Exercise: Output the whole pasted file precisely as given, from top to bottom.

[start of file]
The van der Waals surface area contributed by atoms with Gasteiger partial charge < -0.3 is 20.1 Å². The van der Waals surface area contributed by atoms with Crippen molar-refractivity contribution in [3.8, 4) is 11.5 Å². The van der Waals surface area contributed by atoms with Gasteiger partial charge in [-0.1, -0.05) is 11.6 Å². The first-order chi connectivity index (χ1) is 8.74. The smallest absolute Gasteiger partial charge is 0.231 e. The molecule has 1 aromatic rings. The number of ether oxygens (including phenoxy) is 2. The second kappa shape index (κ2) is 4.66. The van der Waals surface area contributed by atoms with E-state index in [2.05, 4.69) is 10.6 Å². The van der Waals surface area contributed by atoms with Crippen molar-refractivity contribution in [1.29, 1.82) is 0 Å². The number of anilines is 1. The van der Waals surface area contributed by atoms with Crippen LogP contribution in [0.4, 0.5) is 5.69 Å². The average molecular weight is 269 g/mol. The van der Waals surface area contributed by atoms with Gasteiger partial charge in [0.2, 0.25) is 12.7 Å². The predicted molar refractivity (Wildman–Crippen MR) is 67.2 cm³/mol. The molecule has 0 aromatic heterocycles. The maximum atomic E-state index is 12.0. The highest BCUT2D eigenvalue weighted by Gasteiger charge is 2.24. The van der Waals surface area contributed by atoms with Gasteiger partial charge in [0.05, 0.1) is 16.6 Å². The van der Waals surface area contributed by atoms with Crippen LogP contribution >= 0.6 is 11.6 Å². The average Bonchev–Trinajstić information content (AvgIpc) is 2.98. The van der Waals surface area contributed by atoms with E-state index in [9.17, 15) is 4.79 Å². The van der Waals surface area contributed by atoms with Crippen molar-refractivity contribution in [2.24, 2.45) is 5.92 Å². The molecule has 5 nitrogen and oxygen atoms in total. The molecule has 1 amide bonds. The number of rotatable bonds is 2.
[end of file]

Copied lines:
The van der Waals surface area contributed by atoms with Gasteiger partial charge < -0.3 is 20.1 Å². The van der Waals surface area contributed by atoms with Crippen molar-refractivity contribution in [3.8, 4) is 11.5 Å². The van der Waals surface area contributed by atoms with Gasteiger partial charge in [-0.1, -0.05) is 11.6 Å². The first-order chi connectivity index (χ1) is 8.74. The smallest absolute Gasteiger partial charge is 0.231 e. The molecule has 1 aromatic rings. The number of ether oxygens (including phenoxy) is 2. The second kappa shape index (κ2) is 4.66. The van der Waals surface area contributed by atoms with E-state index in [2.05, 4.69) is 10.6 Å². The van der Waals surface area contributed by atoms with Crippen molar-refractivity contribution in [1.29, 1.82) is 0 Å². The number of anilines is 1. The van der Waals surface area contributed by atoms with Crippen LogP contribution in [0.4, 0.5) is 5.69 Å². The average molecular weight is 269 g/mol. The van der Waals surface area contributed by atoms with Gasteiger partial charge in [0.2, 0.25) is 12.7 Å². The predicted molar refractivity (Wildman–Crippen MR) is 67.2 cm³/mol. The molecule has 0 aromatic heterocycles. The maximum atomic E-state index is 12.0. The highest BCUT2D eigenvalue weighted by Gasteiger charge is 2.24. The van der Waals surface area contributed by atoms with Gasteiger partial charge in [0.05, 0.1) is 16.6 Å². The van der Waals surface area contributed by atoms with Crippen LogP contribution >= 0.6 is 11.6 Å². The average Bonchev–Trinajstić information content (AvgIpc) is 2.98. The van der Waals surface area contributed by atoms with E-state index in [9.17, 15) is 4.79 Å². The van der Waals surface area contributed by atoms with Crippen molar-refractivity contribution in [2.24, 2.45) is 5.92 Å². The molecule has 5 nitrogen and oxygen atoms in total. The molecule has 1 amide bonds. The number of rotatable bonds is 2.